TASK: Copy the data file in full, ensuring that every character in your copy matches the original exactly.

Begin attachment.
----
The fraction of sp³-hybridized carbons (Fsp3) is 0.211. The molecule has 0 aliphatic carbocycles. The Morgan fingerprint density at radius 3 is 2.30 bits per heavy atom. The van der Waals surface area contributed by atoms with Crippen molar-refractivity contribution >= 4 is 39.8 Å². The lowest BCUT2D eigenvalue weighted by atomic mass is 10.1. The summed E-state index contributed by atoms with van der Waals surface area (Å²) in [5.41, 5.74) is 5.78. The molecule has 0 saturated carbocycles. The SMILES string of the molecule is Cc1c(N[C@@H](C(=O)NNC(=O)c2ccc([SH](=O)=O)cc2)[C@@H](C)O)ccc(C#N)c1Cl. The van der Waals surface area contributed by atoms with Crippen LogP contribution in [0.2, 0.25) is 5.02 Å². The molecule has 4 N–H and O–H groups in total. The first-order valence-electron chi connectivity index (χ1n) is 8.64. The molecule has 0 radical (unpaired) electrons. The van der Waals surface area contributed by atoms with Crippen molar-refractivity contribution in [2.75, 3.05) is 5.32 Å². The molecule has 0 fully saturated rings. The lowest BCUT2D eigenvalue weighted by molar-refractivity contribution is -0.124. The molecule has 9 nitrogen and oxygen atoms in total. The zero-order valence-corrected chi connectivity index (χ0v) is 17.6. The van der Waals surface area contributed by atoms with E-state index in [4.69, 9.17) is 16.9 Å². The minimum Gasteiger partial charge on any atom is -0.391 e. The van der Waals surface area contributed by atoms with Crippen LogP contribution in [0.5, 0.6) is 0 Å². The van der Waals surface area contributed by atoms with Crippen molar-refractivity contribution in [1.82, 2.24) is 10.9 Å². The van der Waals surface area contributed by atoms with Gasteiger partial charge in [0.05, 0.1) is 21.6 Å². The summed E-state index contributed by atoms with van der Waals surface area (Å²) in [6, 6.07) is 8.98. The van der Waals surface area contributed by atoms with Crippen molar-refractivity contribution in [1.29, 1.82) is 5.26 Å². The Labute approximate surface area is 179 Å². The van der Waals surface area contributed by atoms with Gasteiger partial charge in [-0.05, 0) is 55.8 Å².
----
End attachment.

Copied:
The fraction of sp³-hybridized carbons (Fsp3) is 0.211. The molecule has 0 aliphatic carbocycles. The Morgan fingerprint density at radius 3 is 2.30 bits per heavy atom. The van der Waals surface area contributed by atoms with Crippen molar-refractivity contribution >= 4 is 39.8 Å². The lowest BCUT2D eigenvalue weighted by atomic mass is 10.1. The summed E-state index contributed by atoms with van der Waals surface area (Å²) in [5.41, 5.74) is 5.78. The molecule has 0 saturated carbocycles. The SMILES string of the molecule is Cc1c(N[C@@H](C(=O)NNC(=O)c2ccc([SH](=O)=O)cc2)[C@@H](C)O)ccc(C#N)c1Cl. The van der Waals surface area contributed by atoms with Crippen LogP contribution in [0.2, 0.25) is 5.02 Å². The molecule has 4 N–H and O–H groups in total. The first-order valence-electron chi connectivity index (χ1n) is 8.64. The molecule has 0 radical (unpaired) electrons. The van der Waals surface area contributed by atoms with Crippen molar-refractivity contribution in [2.75, 3.05) is 5.32 Å². The molecule has 0 fully saturated rings. The lowest BCUT2D eigenvalue weighted by molar-refractivity contribution is -0.124. The molecule has 9 nitrogen and oxygen atoms in total. The zero-order valence-corrected chi connectivity index (χ0v) is 17.6. The van der Waals surface area contributed by atoms with E-state index in [4.69, 9.17) is 16.9 Å². The minimum Gasteiger partial charge on any atom is -0.391 e. The van der Waals surface area contributed by atoms with Crippen LogP contribution in [0.5, 0.6) is 0 Å². The van der Waals surface area contributed by atoms with Crippen molar-refractivity contribution in [1.82, 2.24) is 10.9 Å². The van der Waals surface area contributed by atoms with Gasteiger partial charge in [0.05, 0.1) is 21.6 Å². The summed E-state index contributed by atoms with van der Waals surface area (Å²) in [6, 6.07) is 8.98. The van der Waals surface area contributed by atoms with Crippen molar-refractivity contribution in [1.29, 1.82) is 5.26 Å². The Labute approximate surface area is 179 Å². The van der Waals surface area contributed by atoms with Gasteiger partial charge in [-0.05, 0) is 55.8 Å².